Writing in the context of the dispossession of the Griquas, Ross (1976) cites H.J. and R.E. Simons who correctly said: '[T]he Griquas were destroyed because the colonists coveted their land' (Ross 1976). The Land Acts of 1913 and 1936 merely consolidated a deliberate and systematic process of dispossession that started right at the beginning of the colonial period. Bundy (1990) correctly points out that while the 1913 Land Act marked an important moment in the process of dispossession, it was 'part of a much longer and broader process'. This Act caused irreparable damages far broader than mere dispossession of land belonging to indigenous people. In a foreword to the legendary Sol Plaatje's book, Asmal said: 'The Native's Land Act of 1913 was not only an instrument for the creation of cheap labour but also the basis for the erosion and destruction of family and cultural life and the economy of Africans' (Asmal in Plaatje 2007, xi). It is for this reason that the land reform which addresses the land dispossessed since 1913, is inadequate. The cut-off date should have gone to a period far earlier than that. Emphasising the dispossession that predates the 1913 and 1936 Land Acts and answering the question: Who owns South Africa? Claassens (1991, 6) wrote as follows: '[E]xisting white title deeds are the result of wars of conquest, land grants to white settlers, and a market which was never free because the majority of the population was prohibited from either buying or leasing land'.

That systematic dispossession of the people of South Africa is the broader context of the dispossession of the people of Bethany and all the other victims of forced removals in South Africa. The people of Bethany were forcefully removed in 1963 and 1965 (Desmond 1971, 225; Murray 1996, 217). They shared this fate with 3,5 million people who were forcefully removed, who according to the then minister of Bantu Administration and Development, Mr M.C. Botha, 'liked and enjoyed being removed'. He is quoted to have said: 'The Bantu people like being moved.. .The Bantu people like the places where they are being resettled' (Desmond 1971, 23). How the apartheid regime failed to take notice of the resistance to forced removals defies any logic. Botha is also reported to have claimed that the people who were forcefully removed were volunteers: 'On occasions we have to do a great deal of persuasion to get them to move - but they are volunteers' (Desmond 1971, 18). Nothing is further from the truth, as many brutal and inhumane methods were used to remove the people forcefully, such as imprisonment, court orders, prosecution and imposition of penalties and threats of removing them to conditions that are even worse than those intended. When the people of Bethany were forcefully removed in the 1960s it was just a formalisation and consolidation of a process of dispossession that started with the arrival of the Europeans in Southern Africa. Dispossession was merely taken to a different level with the incorporation of their area by the British in 1848, and finally taken to its logical conclusion by the giving of the land to the Berlin Mission Society in 1834 (Van der Stoep 2008, 78).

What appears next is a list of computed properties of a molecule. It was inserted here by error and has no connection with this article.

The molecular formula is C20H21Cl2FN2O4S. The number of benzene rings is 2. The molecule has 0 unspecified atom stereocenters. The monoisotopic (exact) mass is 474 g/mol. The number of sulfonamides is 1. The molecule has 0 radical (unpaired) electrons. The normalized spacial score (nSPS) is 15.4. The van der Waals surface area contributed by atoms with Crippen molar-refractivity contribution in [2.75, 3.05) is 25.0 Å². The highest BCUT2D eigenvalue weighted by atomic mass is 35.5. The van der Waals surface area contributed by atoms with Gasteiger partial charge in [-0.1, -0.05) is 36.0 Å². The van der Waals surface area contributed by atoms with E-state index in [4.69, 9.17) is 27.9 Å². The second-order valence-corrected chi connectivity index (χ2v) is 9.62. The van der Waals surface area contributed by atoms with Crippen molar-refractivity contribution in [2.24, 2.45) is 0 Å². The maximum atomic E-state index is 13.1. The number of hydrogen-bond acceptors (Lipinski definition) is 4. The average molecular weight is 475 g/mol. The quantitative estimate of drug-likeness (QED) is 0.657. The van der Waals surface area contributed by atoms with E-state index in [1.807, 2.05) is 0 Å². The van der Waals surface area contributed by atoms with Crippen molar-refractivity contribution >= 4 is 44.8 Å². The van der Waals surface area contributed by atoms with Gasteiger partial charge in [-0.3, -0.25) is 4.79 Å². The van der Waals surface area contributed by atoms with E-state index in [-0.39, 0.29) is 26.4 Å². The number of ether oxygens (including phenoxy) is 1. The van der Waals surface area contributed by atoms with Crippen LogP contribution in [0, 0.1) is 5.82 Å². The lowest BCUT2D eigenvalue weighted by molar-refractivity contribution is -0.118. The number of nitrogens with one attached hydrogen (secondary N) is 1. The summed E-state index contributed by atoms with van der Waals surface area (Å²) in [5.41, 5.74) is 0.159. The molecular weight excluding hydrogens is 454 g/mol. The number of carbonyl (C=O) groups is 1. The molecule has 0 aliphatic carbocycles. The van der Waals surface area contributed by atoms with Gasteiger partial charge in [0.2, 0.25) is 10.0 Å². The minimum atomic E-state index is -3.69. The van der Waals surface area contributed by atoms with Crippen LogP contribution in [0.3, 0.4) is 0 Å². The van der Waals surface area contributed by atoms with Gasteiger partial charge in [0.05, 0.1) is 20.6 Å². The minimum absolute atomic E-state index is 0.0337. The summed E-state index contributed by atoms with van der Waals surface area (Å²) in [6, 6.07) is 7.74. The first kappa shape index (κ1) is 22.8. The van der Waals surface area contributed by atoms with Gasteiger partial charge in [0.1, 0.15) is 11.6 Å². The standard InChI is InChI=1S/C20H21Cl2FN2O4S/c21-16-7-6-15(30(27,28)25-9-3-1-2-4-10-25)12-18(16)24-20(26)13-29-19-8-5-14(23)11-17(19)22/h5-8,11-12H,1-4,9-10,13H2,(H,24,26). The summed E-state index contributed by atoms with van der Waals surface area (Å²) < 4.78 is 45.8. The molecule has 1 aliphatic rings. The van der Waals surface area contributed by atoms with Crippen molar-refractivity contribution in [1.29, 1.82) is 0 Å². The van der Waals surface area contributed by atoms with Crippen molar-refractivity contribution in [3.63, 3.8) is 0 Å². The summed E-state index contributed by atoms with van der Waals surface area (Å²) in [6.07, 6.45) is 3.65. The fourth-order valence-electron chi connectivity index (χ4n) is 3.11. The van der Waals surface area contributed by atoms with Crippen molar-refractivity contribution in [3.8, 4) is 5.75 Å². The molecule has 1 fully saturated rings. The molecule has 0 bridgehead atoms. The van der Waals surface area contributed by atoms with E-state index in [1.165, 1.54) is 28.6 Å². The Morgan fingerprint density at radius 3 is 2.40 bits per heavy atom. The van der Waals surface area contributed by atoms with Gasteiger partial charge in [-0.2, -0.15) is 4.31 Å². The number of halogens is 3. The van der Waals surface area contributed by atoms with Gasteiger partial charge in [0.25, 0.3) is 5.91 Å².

The process of dispossession to which the people of Bethany and more than 3,5 million others were subjected, was also a process of impoverishment, as they were moved to places where there were no houses and basic facilities, no arable land, no employment, and so forth. They were subjected to what Desmond refers to as 'abject poverty, malnutrition and starvation' (Desmond 1971, 17).

The struggle for return of the land